Glass Helps Create a Blue “Jewel” at Miami’s FontainebleauJune 3rd, 2009 | Category: Featured News
In early 2005 new ownership of Miami’s Fontainebleau resort, which first opened in 1954 and was originally designed by architect Morris Lapidus, embarked on a project to revitalize and restore the property. Plans called for the addition of a world-class spa-a freestanding building on the property that would serve as a soothing oasis for guests.Dallas-based architectural firm HKS Inc. was charged with the task of designing the spa. Their design was a contemporary, two-story, 40,000 square-foot “jewel box” building, featuring a striking glass structure with canted walls.
Glass selection was critical. From an aesthetic perspective, architects were searching for a blue glass that would complement the colors of the surroundings and offer reflections of the historic Lapidus architecture. From a performance standpoint, the glass needed to meet Miami’s stringent large missile impact requirements and hurricane codes while also providing energy efficiency.
The first challenge was engineering the 10-degree lean-out insulating glass curtainwall to meet Miami’s building code requirements. The team at Accurate Glass Works Inc. modified a YKK curtainwall system to lean out with horizontal members parallel to the ground.
With the unusual cant and greater spans, glass performance was critical. Viracon worked closely with Accurate Glass Works to find the glass and interlayer combination that would meet Miami-Dade building codes for hurricane resistance. The solution was a 1 – 5/16-inch, insulating laminated glass with a .077 Vanceva Storm interlayer.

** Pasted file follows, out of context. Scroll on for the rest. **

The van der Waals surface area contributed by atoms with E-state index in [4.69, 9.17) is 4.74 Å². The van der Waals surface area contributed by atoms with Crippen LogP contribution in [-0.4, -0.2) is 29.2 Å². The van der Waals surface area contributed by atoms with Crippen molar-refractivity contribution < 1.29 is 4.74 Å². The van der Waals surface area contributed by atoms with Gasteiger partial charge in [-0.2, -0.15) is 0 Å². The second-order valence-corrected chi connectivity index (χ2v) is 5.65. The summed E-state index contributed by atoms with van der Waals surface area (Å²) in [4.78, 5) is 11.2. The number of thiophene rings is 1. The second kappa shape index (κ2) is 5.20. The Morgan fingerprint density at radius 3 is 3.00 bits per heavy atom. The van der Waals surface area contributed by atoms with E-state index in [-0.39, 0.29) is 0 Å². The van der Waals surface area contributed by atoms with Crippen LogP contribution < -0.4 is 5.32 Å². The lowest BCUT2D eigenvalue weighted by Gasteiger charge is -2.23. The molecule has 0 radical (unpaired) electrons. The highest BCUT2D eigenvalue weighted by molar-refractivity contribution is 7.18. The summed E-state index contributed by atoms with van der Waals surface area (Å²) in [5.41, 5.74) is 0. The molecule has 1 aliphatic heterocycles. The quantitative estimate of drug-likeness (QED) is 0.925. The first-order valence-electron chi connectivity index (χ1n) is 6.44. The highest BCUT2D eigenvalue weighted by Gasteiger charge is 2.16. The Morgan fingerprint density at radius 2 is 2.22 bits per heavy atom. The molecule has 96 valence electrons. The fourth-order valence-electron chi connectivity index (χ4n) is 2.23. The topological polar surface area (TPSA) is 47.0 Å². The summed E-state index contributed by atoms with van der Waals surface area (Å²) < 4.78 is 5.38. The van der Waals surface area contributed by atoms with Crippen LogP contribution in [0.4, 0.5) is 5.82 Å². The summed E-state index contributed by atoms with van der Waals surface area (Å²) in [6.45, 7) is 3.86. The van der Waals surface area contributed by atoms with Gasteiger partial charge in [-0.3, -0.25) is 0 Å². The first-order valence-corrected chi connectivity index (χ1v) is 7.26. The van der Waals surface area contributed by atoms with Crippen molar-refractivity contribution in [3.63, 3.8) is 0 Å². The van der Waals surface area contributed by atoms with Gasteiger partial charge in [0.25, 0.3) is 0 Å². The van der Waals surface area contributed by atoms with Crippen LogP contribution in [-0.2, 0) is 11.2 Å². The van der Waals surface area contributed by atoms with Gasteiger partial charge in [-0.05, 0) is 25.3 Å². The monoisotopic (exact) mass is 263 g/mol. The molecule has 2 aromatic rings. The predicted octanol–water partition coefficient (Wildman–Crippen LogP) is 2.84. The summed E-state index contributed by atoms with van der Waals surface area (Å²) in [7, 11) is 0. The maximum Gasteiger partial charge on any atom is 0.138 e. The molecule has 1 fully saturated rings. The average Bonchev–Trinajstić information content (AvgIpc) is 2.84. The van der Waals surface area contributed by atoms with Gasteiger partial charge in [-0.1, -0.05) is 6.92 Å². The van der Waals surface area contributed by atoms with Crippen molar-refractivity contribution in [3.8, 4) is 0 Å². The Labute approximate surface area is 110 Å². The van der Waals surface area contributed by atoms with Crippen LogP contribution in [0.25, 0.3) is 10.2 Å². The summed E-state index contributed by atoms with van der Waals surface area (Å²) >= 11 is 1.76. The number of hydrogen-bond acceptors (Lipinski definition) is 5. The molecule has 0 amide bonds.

Due to the complexity of the design, the system was tested with a full-scale mock-up.
“We were brought into this project later in the process than usual, so we knew we had to get everything right and pass all testing the first time around. There was no room for failure,” says Rob Parker, president of Accurate Glass Works. “We worked closely with Viracon to select a glass and interlayer that would provide the strength and durability necessary to meet all requirements. With their help, we met all requirements on our first test.”
Viracon also worked closely with the architects to select a glass substrate and coatings that would meet aesthetic and performance demands. HKS architects selected Versalux Blue 2000 glass substrate with Viracon’s VRE-46 coating.
The building’s design incorporates three different “bands” of glass – vision glass, spandrel glass and translucent glass – glass that would let light in while protecting the privacy of spa guests enjoying their treatments.
To create the translucent glass, a simulated sandblast ceramic frit (V1086) was added to the #5 surface of the insulating laminated unit. The spandrel units incorporate a full coverage warm gray (V933) ceramic frit on the #6 surface, while the vision units contain no frit.
Be sure and check out a future issue of the Architects’ Guide to Glass and Metal for an in-depth look at the Fontainebleau project.